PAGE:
get a leading role in the modernization of American government.

The President’s case for re-election has been weak, in keeping with
the weakness of his record. Let’s stipulate that he inherited a
punishing recession. But the argument that Bush’s policies “got us
into this mess” (and by extension, that Romney’s would do the same)
is better partisanship than history. In 2007, years after the Bush
tax cuts, the budget deficit was all of $161 billion. There is no
plausible economic theory by which tax cuts caused the housing bubble
and subsequent financial crisis.

The mantra that Obama saved us from another Great Depression rings
hollow since the recession officially ended in June 2009, before any
of his policies had a chance to take effect. He shot $800 billion on
the stimulus and got nothing for it except some pleased spendthrift
allies in Congress. His faith was in a simplistic Keynesianism that
said willy-nilly government spending could cure the downturn. Alas,
the economy is more complicated than that.

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サイコパスの素質 成功した大統領の共通点は何か

Psychopathic Traits: What Successful Presidents Have in Common
( TIME )

Political partisans delight in labeling opposition leaders as malign
or even psychopathic -- but it turns out that U.S. presidents with
high levels of certain psychopathic traits may actually do better on
the job, no matter what their party affiliation, according to new

The study, which was based on presidential performance ratings and
personality assessments by hundreds of historians and biographers in
several different surveys, found that one psychopathic characteristic
in particular was linked to success in presidency: fearless dominance.

It’s not to say that American presidents are full-blown psychopaths
-- they didn’t rate high in all categories of psychopathic traits.
Overall, the study found, presidents tended to be more like
psychopaths than the general population in their level of fearless
dominance, but they didn’t show a psychopathic excess of impulsive
antisocial behavior. Although “some might think presidents are
extremely psychopathic,” Lilienfeld says, the combination of traits
that make them successful can’t all be characterized as such. “They
need to be bold and self confident to be willing to run, but they
also have to have an amazing capacity to delay gratification and a
lot of impulse control, at least in some domains.”

Topping the chart in fearless dominance were Teddy Roosevelt and John
F. Kennedy, with FDR, Ronald Reagan and Bill Clinton not far behind.
George W. Bush came in 10th on this measure -- Rutherford Hayes,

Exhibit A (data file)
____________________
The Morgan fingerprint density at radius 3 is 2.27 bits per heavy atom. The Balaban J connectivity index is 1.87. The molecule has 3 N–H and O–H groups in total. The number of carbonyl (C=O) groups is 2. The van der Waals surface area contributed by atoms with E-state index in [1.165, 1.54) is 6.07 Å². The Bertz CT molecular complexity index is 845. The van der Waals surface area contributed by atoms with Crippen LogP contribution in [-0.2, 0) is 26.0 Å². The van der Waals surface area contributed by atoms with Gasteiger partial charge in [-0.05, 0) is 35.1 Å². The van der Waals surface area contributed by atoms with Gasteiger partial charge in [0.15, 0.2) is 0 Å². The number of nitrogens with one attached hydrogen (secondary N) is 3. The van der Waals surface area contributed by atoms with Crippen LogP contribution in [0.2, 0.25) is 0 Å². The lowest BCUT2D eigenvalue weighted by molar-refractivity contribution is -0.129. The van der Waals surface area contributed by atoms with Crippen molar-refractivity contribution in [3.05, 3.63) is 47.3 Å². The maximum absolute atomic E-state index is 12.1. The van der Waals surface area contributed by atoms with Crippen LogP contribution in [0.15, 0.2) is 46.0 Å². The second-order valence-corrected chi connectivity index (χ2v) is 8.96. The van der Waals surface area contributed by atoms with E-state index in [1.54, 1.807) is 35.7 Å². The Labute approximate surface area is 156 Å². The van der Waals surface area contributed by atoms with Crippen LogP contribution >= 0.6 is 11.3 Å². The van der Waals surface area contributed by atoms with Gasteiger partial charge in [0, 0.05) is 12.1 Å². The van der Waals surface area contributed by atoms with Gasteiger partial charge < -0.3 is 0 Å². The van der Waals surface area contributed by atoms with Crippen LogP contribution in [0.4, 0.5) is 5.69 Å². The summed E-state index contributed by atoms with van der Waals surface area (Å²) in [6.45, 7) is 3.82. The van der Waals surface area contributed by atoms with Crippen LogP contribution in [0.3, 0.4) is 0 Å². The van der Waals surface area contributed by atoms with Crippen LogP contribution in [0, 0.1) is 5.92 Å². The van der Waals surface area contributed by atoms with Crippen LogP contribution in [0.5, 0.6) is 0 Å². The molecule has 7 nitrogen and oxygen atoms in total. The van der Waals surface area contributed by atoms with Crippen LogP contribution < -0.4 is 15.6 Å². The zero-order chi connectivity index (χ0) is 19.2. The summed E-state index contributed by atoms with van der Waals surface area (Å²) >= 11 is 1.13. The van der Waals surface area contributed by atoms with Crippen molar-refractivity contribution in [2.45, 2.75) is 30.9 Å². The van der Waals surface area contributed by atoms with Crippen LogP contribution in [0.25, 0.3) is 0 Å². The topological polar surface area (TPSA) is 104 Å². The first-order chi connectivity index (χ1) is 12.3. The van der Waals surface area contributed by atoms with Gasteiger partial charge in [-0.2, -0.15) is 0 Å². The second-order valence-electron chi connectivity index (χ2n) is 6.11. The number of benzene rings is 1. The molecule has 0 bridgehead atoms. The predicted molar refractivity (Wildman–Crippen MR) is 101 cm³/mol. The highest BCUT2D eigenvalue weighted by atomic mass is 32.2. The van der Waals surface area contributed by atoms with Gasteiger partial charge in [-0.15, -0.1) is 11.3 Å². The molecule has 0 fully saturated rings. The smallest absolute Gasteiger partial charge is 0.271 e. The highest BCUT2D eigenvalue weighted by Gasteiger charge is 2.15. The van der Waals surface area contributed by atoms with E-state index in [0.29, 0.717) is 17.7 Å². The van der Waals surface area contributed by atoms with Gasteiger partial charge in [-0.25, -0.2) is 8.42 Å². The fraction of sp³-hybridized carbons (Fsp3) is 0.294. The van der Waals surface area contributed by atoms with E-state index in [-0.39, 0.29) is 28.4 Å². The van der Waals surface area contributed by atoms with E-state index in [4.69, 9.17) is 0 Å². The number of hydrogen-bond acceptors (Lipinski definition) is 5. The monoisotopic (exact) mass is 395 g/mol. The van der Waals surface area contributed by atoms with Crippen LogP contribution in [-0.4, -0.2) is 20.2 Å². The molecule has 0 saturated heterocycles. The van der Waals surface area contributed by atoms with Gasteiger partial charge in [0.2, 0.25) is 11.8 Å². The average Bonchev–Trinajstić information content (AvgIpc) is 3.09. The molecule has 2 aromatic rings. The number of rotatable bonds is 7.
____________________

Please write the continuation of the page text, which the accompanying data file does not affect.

Zachary Taylor, Martin Van Buren and Andrew Jackson were also in the
top 10 -- illustrating that fearless dominance isn’t always
associated with positive decision-making, or success.

Indeed, it’s a double-edged sword: if your boldness allows you to
ignore both your own fears and the concerns of others, it can be easy
to veer off into recklessness, dismissing important problems that
should rightly grab your attention. A recent New York Times op-ed on
George W. Bush’s refusal to heed early warnings from the CIA about
Osama bin Laden’s planned attacks on America suggests as much.

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The Case for Optimism
( TIME )

Our world is more interdependent than ever. Borders have become more
like nets than walls, and while this means that wealth, ideas,
information and talent can move freely around the globe, so can the
negative forces shaping our shared fates. The financial crisis that
started in the U.S. and swept the globe was further proof that--for
better and for worse--we can't escape one another.

There are three big challenges with our interdependent world:
inequality, instability and unsustainability. The fact that half the
world's people live on less than $2 a day and a billion people on
less than $1 a day is stark evidence of inequality, which is
increasing in many places. We're feeling the effects of instability
not only in the global economic slowdown but also in the violence,
popular disruptions and political conflicts in the Middle East and
elsewhere. And the way we produce and use energy is unsustainable,
changing our climate in ways that cast a shadow over our children's

But I firmly believe that progress changes consciousness, and when
you change people's consciousness, then their awareness of what is
possible changes as well--a virtuous circle. So it's important that
the word gets out, that people realize what's working. That where
there's been creative cooperation coupled with a communitarian view
of our future, we're seeing real success. That's the reason I try to
bring people together every year for the Clinton Global Initiative
(CGI). Here are five areas in which there has been concrete,
measurable and reproducible progress.



Forget what you may have heard about a digital divide or worries that
the world is splintering into "info haves" and "info have-nots." The
fact is, technology fosters equality, and it's often the relatively
cheap and mundane devices that do the most good. A 2010 U.N. study,
for example, found that cell phones are one of the most effective
advancements in history to lift people out of poverty.